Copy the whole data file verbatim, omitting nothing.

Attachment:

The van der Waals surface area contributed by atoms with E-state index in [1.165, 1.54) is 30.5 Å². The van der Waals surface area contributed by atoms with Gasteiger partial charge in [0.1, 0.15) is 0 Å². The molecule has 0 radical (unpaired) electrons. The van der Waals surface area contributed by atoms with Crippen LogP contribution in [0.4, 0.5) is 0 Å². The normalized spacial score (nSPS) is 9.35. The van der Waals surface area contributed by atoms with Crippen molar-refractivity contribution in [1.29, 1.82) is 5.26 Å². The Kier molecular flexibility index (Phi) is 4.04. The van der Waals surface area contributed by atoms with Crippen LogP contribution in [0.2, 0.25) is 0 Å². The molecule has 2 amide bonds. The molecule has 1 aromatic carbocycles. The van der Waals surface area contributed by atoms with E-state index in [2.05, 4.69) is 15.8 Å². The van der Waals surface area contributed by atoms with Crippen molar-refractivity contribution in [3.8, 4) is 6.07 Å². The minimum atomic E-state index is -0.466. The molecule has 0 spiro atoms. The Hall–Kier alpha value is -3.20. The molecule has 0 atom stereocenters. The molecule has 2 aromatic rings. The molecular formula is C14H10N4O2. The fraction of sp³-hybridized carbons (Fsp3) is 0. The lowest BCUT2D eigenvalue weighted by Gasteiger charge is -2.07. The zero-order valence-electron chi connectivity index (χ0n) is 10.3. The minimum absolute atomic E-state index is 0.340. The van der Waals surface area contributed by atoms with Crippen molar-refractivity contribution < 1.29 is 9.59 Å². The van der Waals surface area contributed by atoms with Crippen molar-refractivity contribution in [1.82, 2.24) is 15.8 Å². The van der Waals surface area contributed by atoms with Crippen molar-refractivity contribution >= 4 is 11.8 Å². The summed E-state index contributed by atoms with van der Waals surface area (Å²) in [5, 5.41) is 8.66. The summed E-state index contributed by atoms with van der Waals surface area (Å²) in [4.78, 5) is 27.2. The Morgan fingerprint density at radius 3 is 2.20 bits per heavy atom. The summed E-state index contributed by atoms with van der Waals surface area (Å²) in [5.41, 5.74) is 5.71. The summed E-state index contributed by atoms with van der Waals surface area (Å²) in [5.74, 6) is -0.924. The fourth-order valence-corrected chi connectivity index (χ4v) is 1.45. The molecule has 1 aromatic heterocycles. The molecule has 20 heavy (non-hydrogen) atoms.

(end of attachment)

The van der Waals surface area contributed by atoms with E-state index in [1.165, 1.54) is 30.5 Å². The van der Waals surface area contributed by atoms with Gasteiger partial charge in [0.1, 0.15) is 0 Å². The molecule has 0 radical (unpaired) electrons. The van der Waals surface area contributed by atoms with Crippen LogP contribution in [0.4, 0.5) is 0 Å². The normalized spacial score (nSPS) is 9.35. The van der Waals surface area contributed by atoms with Crippen molar-refractivity contribution in [1.29, 1.82) is 5.26 Å². The Kier molecular flexibility index (Phi) is 4.04. The van der Waals surface area contributed by atoms with Crippen LogP contribution in [0.2, 0.25) is 0 Å². The molecule has 2 amide bonds. The molecule has 1 aromatic carbocycles. The van der Waals surface area contributed by atoms with E-state index in [2.05, 4.69) is 15.8 Å². The van der Waals surface area contributed by atoms with Crippen molar-refractivity contribution in [3.8, 4) is 6.07 Å². The minimum atomic E-state index is -0.466. The molecule has 0 spiro atoms. The Hall–Kier alpha value is -3.20. The molecule has 0 atom stereocenters. The molecule has 2 aromatic rings. The molecular formula is C14H10N4O2. The fraction of sp³-hybridized carbons (Fsp3) is 0. The lowest BCUT2D eigenvalue weighted by Gasteiger charge is -2.07. The zero-order valence-electron chi connectivity index (χ0n) is 10.3. The minimum absolute atomic E-state index is 0.340. The van der Waals surface area contributed by atoms with Crippen molar-refractivity contribution < 1.29 is 9.59 Å². The van der Waals surface area contributed by atoms with Crippen molar-refractivity contribution in [1.82, 2.24) is 15.8 Å². The van der Waals surface area contributed by atoms with Crippen molar-refractivity contribution >= 4 is 11.8 Å². The summed E-state index contributed by atoms with van der Waals surface area (Å²) in [5, 5.41) is 8.66. The summed E-state index contributed by atoms with van der Waals surface area (Å²) in [4.78, 5) is 27.2. The Morgan fingerprint density at radius 3 is 2.20 bits per heavy atom. The summed E-state index contributed by atoms with van der Waals surface area (Å²) in [5.41, 5.74) is 5.71. The summed E-state index contributed by atoms with van der Waals surface area (Å²) in [5.74, 6) is -0.924. The fourth-order valence-corrected chi connectivity index (χ4v) is 1.45. The molecule has 1 aromatic heterocycles. The molecule has 20 heavy (non-hydrogen) atoms.